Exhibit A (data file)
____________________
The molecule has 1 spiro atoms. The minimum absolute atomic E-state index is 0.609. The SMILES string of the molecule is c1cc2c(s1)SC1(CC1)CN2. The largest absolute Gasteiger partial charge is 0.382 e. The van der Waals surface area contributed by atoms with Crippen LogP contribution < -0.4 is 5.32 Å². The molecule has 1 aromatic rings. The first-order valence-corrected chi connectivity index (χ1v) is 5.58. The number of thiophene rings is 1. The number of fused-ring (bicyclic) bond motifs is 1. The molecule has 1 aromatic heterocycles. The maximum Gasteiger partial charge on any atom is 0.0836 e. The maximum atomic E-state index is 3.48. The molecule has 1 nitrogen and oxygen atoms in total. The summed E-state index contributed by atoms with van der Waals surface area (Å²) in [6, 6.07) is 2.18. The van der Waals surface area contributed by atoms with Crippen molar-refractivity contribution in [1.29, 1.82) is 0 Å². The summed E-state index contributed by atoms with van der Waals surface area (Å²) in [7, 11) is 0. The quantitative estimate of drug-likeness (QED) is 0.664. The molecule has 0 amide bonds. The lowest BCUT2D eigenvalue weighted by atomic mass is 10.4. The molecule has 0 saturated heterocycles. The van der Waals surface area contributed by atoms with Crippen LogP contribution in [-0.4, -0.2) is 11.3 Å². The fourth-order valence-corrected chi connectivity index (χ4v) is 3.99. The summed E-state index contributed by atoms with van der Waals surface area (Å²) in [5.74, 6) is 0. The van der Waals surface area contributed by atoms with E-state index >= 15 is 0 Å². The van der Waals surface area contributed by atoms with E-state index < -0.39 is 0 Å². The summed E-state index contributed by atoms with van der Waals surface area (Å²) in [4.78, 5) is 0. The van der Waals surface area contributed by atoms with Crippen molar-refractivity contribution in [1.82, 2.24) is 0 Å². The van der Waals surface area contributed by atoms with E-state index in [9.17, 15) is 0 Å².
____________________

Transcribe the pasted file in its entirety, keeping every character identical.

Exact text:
The molecule has 1 spiro atoms. The minimum absolute atomic E-state index is 0.609. The SMILES string of the molecule is c1cc2c(s1)SC1(CC1)CN2. The largest absolute Gasteiger partial charge is 0.382 e. The van der Waals surface area contributed by atoms with Crippen LogP contribution < -0.4 is 5.32 Å². The molecule has 1 aromatic rings. The first-order valence-corrected chi connectivity index (χ1v) is 5.58. The number of thiophene rings is 1. The number of fused-ring (bicyclic) bond motifs is 1. The molecule has 1 aromatic heterocycles. The maximum Gasteiger partial charge on any atom is 0.0836 e. The maximum atomic E-state index is 3.48. The molecule has 1 nitrogen and oxygen atoms in total. The summed E-state index contributed by atoms with van der Waals surface area (Å²) in [6, 6.07) is 2.18. The van der Waals surface area contributed by atoms with Crippen molar-refractivity contribution in [1.29, 1.82) is 0 Å². The summed E-state index contributed by atoms with van der Waals surface area (Å²) in [7, 11) is 0. The quantitative estimate of drug-likeness (QED) is 0.664. The molecule has 0 amide bonds. The lowest BCUT2D eigenvalue weighted by atomic mass is 10.4. The molecule has 0 saturated heterocycles. The van der Waals surface area contributed by atoms with Crippen LogP contribution in [-0.4, -0.2) is 11.3 Å². The fourth-order valence-corrected chi connectivity index (χ4v) is 3.99. The summed E-state index contributed by atoms with van der Waals surface area (Å²) in [5.74, 6) is 0. The van der Waals surface area contributed by atoms with E-state index >= 15 is 0 Å². The van der Waals surface area contributed by atoms with E-state index < -0.39 is 0 Å². The summed E-state index contributed by atoms with van der Waals surface area (Å²) in [4.78, 5) is 0. The van der Waals surface area contributed by atoms with Crippen molar-refractivity contribution in [1.82, 2.24) is 0 Å². The van der Waals surface area contributed by atoms with E-state index in [9.17, 15) is 0 Å².